- Key Issues
- Recommended Courses of Action
- Work Cited
The case of Husk Power Systems (HPS) reveals how companies can launch new projects that resonate with the needs of the poor. This small firm began as a provider of cheap electricity to the citizens of rural India, thereby being able to address most of their predicaments. This paper examines the major issues this firm faced and proposes evidence-based action plans to tackle them.
The creation and development of HPS to become a leading provider of cheap and affordable electricity to more households was not something easy. Within the first few years, the company and its leaders began to face various obstacles that were capable of affecting performance. The outstanding challenge was the absence of financial support to start the project successfully, identify the most appropriate source of energy, create the best business model, and overcome the issue of pollution (Gupta et al. 130). Using the money received from various awards, the partners managed to start the company and distribute power to more people. The successful launch and transmission of power to different villages created the right opportunity for additional issues.
Firstly, the growth and expansion of HPS by launching new plants to generate energy forced the company to start looking for new workers. The normal station required four workers to ensure that everything was operating smoothly.
However, the increasing expenses and costs of electricity production was a reason to cut down the number of employees to three. Within a short period, the company realized that it could not get adequate human resources to ensure that everything was running efficiently. Secondly, the government started to demand for closure since HPS was operating at a large-scale level (Gupta et al. 132). This move was against the existing law cushioned small-sized producers of energy in local regions from getting licences. This became a major obstacle for supporting performance and meeting the needs of more citizens.
Thirdly, the bargaining power of different millers became a reality after realizing that husks were essential for HPS. Consequently, the company had to devise new ways of overcoming the challenge and focusing on the future demands of its key customers. Fourthly, the problems of communication in the rural areas became a reality since workers and technicians lacked the right infrastructure for using mobile phones (Gupta et al. 130). Finally, the top leadership came to realize with great shock that some people were stealing electricity from the company. This meant that it was necessary to devise a new plan to overcome this issue.
Recommended Courses of Action
Evidence-based actions are needed if HPS is to become sustainable and meet the needs of the targeted communities. The first one entails the use of a powerful managerial structure. The partners will have to redefine the roles of each person and the other employees. They will go further to create a new human resources (HR) department to manage workers’ affairs and implement superior hiring practices. The ultimate objective is to ensure that every activity resonates with the intended organizational goals (Gupta et al. 133). The rationale is that the introduction of such a structure will set the stage for a better culture that is capable of driving performance.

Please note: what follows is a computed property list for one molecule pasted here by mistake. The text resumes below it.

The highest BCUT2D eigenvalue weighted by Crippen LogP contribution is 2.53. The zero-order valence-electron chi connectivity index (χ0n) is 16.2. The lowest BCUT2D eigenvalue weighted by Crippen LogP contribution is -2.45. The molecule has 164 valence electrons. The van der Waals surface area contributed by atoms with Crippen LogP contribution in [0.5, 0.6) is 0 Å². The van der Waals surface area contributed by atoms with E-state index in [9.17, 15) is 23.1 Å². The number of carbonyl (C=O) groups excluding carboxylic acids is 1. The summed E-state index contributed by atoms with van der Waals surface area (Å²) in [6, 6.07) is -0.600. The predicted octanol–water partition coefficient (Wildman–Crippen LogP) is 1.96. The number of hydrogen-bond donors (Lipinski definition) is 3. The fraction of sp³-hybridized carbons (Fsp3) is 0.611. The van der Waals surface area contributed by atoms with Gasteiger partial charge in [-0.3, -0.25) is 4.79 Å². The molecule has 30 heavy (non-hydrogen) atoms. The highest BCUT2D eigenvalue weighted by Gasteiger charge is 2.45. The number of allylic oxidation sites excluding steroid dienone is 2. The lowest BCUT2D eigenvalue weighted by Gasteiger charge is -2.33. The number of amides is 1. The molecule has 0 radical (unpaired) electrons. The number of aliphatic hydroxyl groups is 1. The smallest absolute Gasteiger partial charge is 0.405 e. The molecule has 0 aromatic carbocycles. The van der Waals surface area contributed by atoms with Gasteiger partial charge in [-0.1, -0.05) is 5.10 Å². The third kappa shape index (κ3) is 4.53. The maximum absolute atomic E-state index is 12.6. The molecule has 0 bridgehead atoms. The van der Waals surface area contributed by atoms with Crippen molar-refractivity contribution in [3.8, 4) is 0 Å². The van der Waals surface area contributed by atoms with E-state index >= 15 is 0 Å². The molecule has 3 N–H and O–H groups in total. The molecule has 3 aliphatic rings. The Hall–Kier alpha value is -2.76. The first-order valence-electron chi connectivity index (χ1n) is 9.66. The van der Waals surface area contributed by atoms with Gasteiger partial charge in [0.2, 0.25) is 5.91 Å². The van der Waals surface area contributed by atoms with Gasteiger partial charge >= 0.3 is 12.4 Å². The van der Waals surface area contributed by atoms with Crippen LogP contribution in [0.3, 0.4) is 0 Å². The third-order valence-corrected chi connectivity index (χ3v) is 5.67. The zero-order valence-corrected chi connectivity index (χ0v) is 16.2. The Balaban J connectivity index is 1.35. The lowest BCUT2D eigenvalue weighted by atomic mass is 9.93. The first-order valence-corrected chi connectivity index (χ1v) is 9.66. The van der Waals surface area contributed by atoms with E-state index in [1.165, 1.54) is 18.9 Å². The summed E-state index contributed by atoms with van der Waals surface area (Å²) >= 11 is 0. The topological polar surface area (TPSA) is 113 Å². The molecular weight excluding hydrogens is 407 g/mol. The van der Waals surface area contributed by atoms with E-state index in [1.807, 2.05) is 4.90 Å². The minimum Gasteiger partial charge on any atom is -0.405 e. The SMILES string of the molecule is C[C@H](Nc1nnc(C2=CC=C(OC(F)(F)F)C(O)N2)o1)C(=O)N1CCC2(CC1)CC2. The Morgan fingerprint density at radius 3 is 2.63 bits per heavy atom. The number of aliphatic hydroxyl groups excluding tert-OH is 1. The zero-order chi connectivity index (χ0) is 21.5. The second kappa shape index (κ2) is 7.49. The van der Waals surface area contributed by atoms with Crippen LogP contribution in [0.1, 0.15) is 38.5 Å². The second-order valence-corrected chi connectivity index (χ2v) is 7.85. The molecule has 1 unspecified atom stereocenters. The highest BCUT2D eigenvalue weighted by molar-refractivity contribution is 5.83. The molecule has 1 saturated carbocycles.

The second course of action is to establish positive relations with suppliers of husks and ensure that their bargaining powers do not threaten the success of the company. This objective can be realized by collaborating with millers from different parts of the country (Gupta et al. 136). The rationale is that the identification of more potential suppliers will make the firm’s model more sustainable and capable of fulfilling the changing demands of all customers. The decision to have its own rice milling company might be misinformed since it will stretch the available human resources and eventually disorient the intended aims.
The third course of action should be aimed at overcoming the current problem of communication among company’s workers and leaders in different rural areas. The major stakeholders need to partner with specific telecommunication service providers to launch their operations in the targeted rural regions. Such a move will minimize the challenges arising from the use of Wi-Fi and SMS since they might be unsustainable in the long-term.
The rationale is that this initiative will present a win-win situation for HPS and the telecommunication company by delivering the intended benefits (Gupta et al. 137). Consequently, HPS will be able to pursue its goals diligently, venture into more rural areas, and eventually find it easier to start additional operations in some of the underserved regions across the country and beyond. The model will make it possible for more people to achieve their potential and focus on their economic goals.
The above discussion has identified HPS as a revolutionary business idea that has managed to meet the needs of many people in underprivileged communities and villages. The concept has made it easier for the firm to continue providing sustainable and cheap electricity to the people. The proposed action plans will deliver evidence-based solutions to the major barriers to profitability and eventually empower more citizens. All leaders and stakeholders should, therefore, support such initiatives in order to take HPS to the next level.
Gupta, Rakesh, et al. “Husk Power Systems: Bringing Light to Rural India and Tapping Fortune at the Bottom of the Pyramid.” Asian Journal of Management Cases, vol. 10, no. 2 (2013): 129-143.